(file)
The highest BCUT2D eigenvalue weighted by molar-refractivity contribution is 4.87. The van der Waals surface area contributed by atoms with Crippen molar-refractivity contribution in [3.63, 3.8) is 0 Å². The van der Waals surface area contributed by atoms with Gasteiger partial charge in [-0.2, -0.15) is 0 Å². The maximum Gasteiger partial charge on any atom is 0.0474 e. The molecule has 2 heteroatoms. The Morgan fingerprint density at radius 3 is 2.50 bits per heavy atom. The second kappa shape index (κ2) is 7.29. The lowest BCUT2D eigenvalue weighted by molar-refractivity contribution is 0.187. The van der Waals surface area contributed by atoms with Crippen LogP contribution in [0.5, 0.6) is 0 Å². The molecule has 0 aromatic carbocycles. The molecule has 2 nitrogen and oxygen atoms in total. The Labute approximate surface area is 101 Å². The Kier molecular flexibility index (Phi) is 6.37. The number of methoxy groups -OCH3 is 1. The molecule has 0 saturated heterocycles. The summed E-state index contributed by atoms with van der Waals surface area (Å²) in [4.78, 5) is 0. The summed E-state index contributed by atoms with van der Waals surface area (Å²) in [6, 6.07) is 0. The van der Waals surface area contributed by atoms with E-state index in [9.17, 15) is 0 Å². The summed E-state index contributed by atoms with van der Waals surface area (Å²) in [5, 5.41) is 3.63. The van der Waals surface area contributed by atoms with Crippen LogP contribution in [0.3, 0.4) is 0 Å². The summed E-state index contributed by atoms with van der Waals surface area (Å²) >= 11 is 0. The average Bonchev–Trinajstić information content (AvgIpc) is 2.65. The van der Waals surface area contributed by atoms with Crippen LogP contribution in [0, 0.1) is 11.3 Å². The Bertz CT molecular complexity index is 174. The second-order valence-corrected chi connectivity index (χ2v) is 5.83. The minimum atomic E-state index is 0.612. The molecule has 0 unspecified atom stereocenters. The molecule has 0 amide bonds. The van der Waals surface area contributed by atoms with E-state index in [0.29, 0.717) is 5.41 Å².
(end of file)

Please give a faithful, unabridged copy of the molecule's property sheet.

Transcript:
The highest BCUT2D eigenvalue weighted by molar-refractivity contribution is 4.87. The van der Waals surface area contributed by atoms with Crippen molar-refractivity contribution in [3.63, 3.8) is 0 Å². The van der Waals surface area contributed by atoms with Gasteiger partial charge in [-0.2, -0.15) is 0 Å². The maximum Gasteiger partial charge on any atom is 0.0474 e. The molecule has 2 heteroatoms. The Morgan fingerprint density at radius 3 is 2.50 bits per heavy atom. The second kappa shape index (κ2) is 7.29. The lowest BCUT2D eigenvalue weighted by molar-refractivity contribution is 0.187. The van der Waals surface area contributed by atoms with Crippen LogP contribution in [0.5, 0.6) is 0 Å². The molecule has 0 aromatic carbocycles. The molecule has 2 nitrogen and oxygen atoms in total. The Labute approximate surface area is 101 Å². The Kier molecular flexibility index (Phi) is 6.37. The number of methoxy groups -OCH3 is 1. The molecule has 0 saturated heterocycles. The summed E-state index contributed by atoms with van der Waals surface area (Å²) in [4.78, 5) is 0. The summed E-state index contributed by atoms with van der Waals surface area (Å²) in [6, 6.07) is 0. The van der Waals surface area contributed by atoms with E-state index in [9.17, 15) is 0 Å². The summed E-state index contributed by atoms with van der Waals surface area (Å²) in [5, 5.41) is 3.63. The van der Waals surface area contributed by atoms with Crippen LogP contribution in [0.3, 0.4) is 0 Å². The summed E-state index contributed by atoms with van der Waals surface area (Å²) >= 11 is 0. The average Bonchev–Trinajstić information content (AvgIpc) is 2.65. The van der Waals surface area contributed by atoms with Crippen LogP contribution in [0, 0.1) is 11.3 Å². The Bertz CT molecular complexity index is 174. The second-order valence-corrected chi connectivity index (χ2v) is 5.83. The minimum atomic E-state index is 0.612. The molecule has 0 unspecified atom stereocenters. The molecule has 0 amide bonds. The van der Waals surface area contributed by atoms with E-state index in [0.29, 0.717) is 5.41 Å².